Cricket National Game Of Which Country – International cricket in the early 20th century was dominated by the original members of the Imperial Cricket Conference, England, Australia and South Africa. Later renamed the International Cricket Conference and then the International Cricket Council, the ICC gradually took over the governance of the game and shifted its authority from west to east. When in 2005 the ICC moved its offices from Lord’s in London – the home of the MCC, the game’s original administrators and legislators – to Dubai, the transition from the old way of governance was complete. The main features of the game have changed as well. At the beginning of the 21st century, only Australia and England still played Test cricket at full houses. Everywhere, especially in India and Pakistan, people are flocking to see foreign countries. Test cricket is hardly an afterthought. While the power to change the rules of the game rests with the MCC, the ICC has developed a Code of Conduct for players, officials and administrators, setting out disciplinary procedures and protecting the spirit of the game. It has also hosted major international tournaments, including the one-day twenty-two World Cup and the Cubs of Champions. In 2000 the ICC established the Anti-Corruption Unit (which was renamed the Anti-Corruption and Security Unit in 2003) to combat the growing threat of illegal gambling and match-fixing. In the early 2010s, the ICC had 10 full members and dozens of members and associate members.

One of the founding members of the ICC, Australia remains one of the most powerful nations on and off the field. The history of cricket in Australia begins in 1803 when the game was introduced by British ship crews. The first intercolonial games began in 1851 between Victoria and Tasmania, and by the end of the 19th century teams from England were visiting Australia regularly. The first official Test match was played in Melbourne in 1877 between Australia and England, starting the oldest competition in international cricket, a series later known as The Ashes (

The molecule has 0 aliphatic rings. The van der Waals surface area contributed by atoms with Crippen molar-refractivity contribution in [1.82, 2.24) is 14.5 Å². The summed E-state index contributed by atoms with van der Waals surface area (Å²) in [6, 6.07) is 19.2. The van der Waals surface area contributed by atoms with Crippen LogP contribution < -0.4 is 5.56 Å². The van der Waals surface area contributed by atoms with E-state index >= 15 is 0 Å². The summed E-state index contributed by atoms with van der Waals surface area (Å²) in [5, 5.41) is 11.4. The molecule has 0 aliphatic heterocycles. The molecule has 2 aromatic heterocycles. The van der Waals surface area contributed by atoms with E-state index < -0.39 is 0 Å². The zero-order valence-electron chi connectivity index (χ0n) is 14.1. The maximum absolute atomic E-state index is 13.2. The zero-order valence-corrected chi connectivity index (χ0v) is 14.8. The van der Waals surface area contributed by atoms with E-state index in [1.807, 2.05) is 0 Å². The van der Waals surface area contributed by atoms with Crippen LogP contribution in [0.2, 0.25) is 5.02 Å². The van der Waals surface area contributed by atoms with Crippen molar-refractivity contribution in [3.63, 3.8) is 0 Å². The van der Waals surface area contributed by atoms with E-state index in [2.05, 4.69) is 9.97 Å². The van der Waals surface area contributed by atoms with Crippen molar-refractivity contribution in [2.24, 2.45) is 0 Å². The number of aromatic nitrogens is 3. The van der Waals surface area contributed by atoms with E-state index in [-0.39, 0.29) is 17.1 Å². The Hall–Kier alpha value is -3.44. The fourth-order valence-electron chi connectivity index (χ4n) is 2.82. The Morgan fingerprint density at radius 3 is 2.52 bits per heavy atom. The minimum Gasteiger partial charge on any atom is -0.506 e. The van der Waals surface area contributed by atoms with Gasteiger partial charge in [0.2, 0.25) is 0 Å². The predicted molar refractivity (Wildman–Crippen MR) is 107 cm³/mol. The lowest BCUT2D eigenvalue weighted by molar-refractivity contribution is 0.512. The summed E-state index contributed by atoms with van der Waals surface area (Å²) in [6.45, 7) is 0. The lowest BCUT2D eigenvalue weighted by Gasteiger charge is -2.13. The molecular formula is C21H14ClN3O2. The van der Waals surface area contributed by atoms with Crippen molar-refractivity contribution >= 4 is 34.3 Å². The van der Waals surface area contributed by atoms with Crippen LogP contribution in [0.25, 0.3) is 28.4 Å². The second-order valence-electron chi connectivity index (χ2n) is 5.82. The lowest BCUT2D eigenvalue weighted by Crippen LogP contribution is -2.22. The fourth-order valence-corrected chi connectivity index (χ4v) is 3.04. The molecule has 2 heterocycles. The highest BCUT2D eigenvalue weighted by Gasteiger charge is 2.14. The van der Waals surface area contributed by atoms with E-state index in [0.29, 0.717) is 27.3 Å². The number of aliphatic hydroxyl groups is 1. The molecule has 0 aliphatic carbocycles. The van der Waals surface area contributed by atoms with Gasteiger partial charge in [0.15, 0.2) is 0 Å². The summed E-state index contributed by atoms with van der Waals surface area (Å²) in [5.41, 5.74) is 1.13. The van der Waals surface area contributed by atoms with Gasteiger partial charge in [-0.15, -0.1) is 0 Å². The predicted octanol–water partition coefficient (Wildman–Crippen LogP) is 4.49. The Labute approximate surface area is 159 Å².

Cricket National Game Of Which Country

Cricket National Game Of Which Country

Cricket is played throughout Australia, and the game is fiercely contested at all levels. All of Australia’s greatest players from Sir Don Bradman to Shane Warne developed their skills in club cricket before graduating to state and national teams, and the Australian style of cricket is characterized by aggression with bat, ball, and, often, voice in action. to intimidate the opponent. Throughout the 20th century, Australia produced a series of outstanding teams, and the country dominated international cricket in the new century, winning three consecutive one-day World Cups (1999–2007) and twice recording 16 consecutive Test victories (1999– 2001). and 2005-08). In 2005, England’s Test victory over Australia, their first since 1987, was celebrated with an open-top bus ride through the city of London.

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In June 2000 Bangladesh became the 10th country to be awarded full test status. It played its first Test match in November that year, against India in Dhaka. Known as the Tigers, the Bangladesh team struggled to perform at the highest level, winning just three of the first 68 Tests. However, Bangladesh have beaten nine previous nations to the one-day Test title, a feat completed by beating England in Bristol in 2010. Bangladesh’s first appearance in an international tournament was in England in the ICC Trophy. In 1997 Bangladesh won the trophy and qualified for the 1999 World Cup, beating Pakistan in the group stage. A first division domestic tournament between six regional teams was established in 2000–01. Ever since Bangladesh got Test status, cricket has undoubtedly become the most popular sport in the country.

S in South Mumbai) can host many overlapping matches. Historically, Indian cricketers have shown good eye and strong hands, and Indian batsmen, particularly Sunil Gavaskar and Sachin Tendulkar, have been among the most prolific and stylish in the history of cricket. The continent’s dry flat pitches have traditionally produced top-class bowlers.